Chicken Vegetable Stew

It’s getting colder outside and all you want when you come home is a hot bowl of dinner, this chicken stew is easily made and you can add&exchange ingredients as much as you like.

Ingredients:
Boneless chicken breast (you can use leftover turkey from thanksgiving as well)
3 large carrots
2 large yellow onions
4 cups of sliced mushrooms (any kind you like)
500ml milk/ dairy free almond or coconut milk
250ml whipping cream/ dairy free cream
2 cups of chicken broth
1 ½ tsp of garlic powder
1 tbsp dried parsley/ use fresh parsley if you have it on hand
salt and pepper to taste
fresh chives to serve

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1. Wash, pat dry chicken breasts and cut into smaller chunks. Then in a big pot warm 2 tbsp of olive oil, brown chicken for about five minutes. Season with salt and pepper.

 

 

 

 

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2. Slice onions finely, and cut mushrooms in half if small, or cut twice for bigger kind. Now add mushrooms and onions to pot and sauté for another 2 minutes.

 

 

 

 

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3. Now add the milk, whipping cream, chicken broth, garlic powder. Bring to a boil, then reduce heat to medium. Cover pot and cook for 15 minutes.

 

 

 

 

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4. Remove lid and stir well, add carrots and parsley and let cook on medium heat for another ten minutes, until carrots have softened. Add salt and pepper to taste.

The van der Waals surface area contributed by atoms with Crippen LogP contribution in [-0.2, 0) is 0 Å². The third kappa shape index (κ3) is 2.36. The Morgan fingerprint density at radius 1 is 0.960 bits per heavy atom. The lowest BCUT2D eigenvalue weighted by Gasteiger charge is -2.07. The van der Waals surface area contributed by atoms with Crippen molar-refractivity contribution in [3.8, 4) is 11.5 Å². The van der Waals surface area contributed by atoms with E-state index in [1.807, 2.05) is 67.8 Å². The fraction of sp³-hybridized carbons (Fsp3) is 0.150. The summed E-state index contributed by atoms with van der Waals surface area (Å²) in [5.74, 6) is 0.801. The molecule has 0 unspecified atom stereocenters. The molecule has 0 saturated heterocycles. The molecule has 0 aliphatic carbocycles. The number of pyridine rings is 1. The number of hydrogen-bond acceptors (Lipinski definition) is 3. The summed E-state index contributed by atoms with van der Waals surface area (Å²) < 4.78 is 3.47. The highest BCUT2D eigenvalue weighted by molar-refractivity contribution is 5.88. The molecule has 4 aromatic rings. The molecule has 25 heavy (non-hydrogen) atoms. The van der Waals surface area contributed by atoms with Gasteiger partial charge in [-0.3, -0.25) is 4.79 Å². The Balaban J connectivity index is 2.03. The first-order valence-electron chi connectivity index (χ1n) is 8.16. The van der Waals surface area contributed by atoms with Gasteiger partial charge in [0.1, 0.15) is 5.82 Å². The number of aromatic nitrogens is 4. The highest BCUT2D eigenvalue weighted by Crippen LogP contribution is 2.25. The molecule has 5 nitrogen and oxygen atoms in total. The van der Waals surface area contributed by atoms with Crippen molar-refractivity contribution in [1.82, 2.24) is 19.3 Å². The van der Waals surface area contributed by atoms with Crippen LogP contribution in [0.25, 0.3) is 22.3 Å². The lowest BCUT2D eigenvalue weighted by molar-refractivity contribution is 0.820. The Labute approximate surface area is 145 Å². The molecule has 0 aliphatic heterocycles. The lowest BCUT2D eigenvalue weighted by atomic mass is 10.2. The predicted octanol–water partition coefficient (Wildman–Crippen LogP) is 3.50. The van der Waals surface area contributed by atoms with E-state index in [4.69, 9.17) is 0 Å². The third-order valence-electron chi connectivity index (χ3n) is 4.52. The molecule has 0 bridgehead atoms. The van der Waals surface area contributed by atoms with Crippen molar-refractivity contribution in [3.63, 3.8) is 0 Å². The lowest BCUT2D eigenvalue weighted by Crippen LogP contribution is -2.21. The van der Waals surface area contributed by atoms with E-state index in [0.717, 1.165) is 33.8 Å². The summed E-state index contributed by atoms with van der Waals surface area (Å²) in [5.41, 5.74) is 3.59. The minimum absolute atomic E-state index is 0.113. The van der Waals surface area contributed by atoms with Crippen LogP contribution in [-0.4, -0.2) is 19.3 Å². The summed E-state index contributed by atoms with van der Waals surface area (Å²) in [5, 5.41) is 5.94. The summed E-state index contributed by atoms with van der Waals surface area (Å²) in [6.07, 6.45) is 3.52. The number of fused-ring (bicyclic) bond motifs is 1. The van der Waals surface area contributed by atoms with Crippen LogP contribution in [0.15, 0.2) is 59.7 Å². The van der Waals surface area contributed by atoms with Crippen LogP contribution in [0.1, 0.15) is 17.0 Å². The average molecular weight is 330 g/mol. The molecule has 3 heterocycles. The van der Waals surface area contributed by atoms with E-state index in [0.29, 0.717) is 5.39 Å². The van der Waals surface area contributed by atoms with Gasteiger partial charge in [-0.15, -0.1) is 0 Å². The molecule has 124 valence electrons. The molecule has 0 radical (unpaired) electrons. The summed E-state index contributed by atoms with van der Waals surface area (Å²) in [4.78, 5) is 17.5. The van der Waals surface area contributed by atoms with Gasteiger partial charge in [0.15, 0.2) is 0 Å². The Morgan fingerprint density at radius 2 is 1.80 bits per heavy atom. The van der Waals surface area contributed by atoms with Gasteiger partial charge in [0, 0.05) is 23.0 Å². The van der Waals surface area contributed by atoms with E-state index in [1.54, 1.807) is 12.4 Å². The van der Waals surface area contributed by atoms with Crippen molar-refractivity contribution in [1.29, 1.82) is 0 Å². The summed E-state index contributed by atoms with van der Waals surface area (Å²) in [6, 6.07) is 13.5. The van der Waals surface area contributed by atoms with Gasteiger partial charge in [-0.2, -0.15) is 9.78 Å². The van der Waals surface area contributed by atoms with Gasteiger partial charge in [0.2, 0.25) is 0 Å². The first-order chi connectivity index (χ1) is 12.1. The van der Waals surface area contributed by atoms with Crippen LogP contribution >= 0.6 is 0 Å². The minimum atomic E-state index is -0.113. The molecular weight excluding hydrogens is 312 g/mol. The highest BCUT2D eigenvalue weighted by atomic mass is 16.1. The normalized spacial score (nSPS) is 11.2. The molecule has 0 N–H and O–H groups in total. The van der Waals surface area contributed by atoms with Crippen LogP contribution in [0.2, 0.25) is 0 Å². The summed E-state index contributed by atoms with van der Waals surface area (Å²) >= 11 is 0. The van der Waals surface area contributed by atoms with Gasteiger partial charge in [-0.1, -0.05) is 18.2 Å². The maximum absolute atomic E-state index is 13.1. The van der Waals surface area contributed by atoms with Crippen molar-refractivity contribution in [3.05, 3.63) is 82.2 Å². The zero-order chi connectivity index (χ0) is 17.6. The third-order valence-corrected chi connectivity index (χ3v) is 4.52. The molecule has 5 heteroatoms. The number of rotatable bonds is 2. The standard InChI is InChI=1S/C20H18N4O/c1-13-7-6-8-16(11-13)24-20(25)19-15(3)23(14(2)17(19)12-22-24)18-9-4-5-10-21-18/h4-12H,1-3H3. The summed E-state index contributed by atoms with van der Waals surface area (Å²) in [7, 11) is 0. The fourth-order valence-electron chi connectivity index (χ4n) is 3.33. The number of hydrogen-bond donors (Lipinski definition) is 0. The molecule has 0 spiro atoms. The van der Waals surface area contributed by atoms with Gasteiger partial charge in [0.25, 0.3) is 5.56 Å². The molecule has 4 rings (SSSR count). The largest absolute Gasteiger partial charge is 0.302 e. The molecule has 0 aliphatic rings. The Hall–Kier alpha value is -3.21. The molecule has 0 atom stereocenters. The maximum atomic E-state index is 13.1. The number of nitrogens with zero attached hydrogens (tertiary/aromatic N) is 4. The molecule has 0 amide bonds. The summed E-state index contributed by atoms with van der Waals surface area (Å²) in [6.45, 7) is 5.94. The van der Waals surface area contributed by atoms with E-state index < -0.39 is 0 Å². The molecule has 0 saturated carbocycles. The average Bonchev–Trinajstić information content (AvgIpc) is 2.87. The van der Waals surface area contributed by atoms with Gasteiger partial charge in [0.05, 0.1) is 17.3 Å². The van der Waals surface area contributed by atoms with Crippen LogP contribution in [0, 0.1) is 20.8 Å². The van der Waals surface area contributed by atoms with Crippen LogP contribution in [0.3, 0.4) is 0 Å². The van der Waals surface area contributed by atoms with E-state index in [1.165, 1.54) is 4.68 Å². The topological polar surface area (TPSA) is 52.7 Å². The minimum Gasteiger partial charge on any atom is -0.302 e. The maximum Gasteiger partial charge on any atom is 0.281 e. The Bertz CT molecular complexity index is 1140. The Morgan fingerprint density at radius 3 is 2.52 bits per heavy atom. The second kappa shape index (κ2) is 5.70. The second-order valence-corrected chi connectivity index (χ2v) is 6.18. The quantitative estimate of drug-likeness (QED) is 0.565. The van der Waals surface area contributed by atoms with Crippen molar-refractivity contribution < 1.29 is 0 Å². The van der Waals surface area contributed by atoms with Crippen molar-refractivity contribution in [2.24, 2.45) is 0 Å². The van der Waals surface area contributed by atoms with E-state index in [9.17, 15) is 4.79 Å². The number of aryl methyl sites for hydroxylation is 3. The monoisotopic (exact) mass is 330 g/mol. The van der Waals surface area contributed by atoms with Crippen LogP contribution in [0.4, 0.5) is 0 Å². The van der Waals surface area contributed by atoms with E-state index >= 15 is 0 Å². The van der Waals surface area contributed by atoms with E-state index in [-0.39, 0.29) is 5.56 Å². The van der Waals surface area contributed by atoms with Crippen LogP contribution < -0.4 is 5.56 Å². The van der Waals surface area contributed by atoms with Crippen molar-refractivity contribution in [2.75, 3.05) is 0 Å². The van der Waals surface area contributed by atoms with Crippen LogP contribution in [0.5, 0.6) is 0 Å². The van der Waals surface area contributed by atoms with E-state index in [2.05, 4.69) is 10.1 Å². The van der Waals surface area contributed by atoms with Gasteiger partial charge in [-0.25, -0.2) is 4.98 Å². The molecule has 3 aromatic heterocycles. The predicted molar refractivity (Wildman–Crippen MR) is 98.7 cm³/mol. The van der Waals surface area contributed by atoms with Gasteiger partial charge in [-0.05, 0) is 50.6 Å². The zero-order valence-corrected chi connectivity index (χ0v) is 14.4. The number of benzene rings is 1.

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5. This recipe serves 6 people easily, you can also add different kinds of vegetables or make it a curry, simply add curry powder or paste. Serve hot, sprinkle with fresh chives.

ENJOY!

Walnut and Fig Bars

This weeks recipe is great if you have those afternoon sweet treat cravings. These bars are filled with nutrients that will give you an energy boost.

Ingredients:
For the crust:
1 ½ tbsp chia seeds
2 cups of raw walnuts
2 cups of rolled oats
¼ cup unsweetened applesauce
2 tbsp pure maple syrup
1 tbsp of coconut oil
1 tsp of vanilla extract
1 tbsp of cacao powder
1 tsp baking powder
pinch of salt

For the filling:
2 cups of dried figs
½ tbsp ground cinnamon
½ tsp ground fresh ginger
½ cup unsweetened applesauce
grated zest of 1 organic lemon
pinch of salt

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1.Combine chia seeds with 50 ml of water, set aside for 15 minutes to gel. Put 1 cup of the walnuts on baking sheet and put in the oven. Set oven to 350 degrees, toast walnuts while oven heats up, about 10-15 minutes. Let walnuts cool, but leave the oven on.

 

 

 

 

blog22.In a food processor, process 1 cup of the oats until you have a rough flour. Add the toasted walnuts and blend again. Add chia gel, applesauce, maple syrup, coconut oil and vanilla, pulse until smooth.

 

 

 

 

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3.In a medium bowl combine remaining oats, salt and baking powder. Add the processed oat mixture and mix well. Now take ⅔ of the crust mixture and press firmly into a baking pan.

 

 

 

 

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4.Make the filling: roughly chop figs and put them in the food processor, along with the cinnamon, ginger, applesauce, lemon zest and salt. Blend until it’s smooth (you may also leave it a bit chunky if you want). Now spread the filling over the crust.

 

 

 

 

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5.Drop remaining crust mixture in small chunks all over the filling, covering as much of it as possible. Roughly chop a few pecans and sprinkle them over the top. Bake for 25-30 minutes until slightly golden at the top. Let cool completely before cutting it into squares. Store in fridge up to 5 days.

 

 

 

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ENJOY!

 

When You Should Use Ice

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ICE. When strength coaches and trainers are asked what their first line of injury treatment is, ice is the most common answer. Few coaches and trainers truly understand how it works. Today at New Edge, we look at the quick and dirty facts on ice.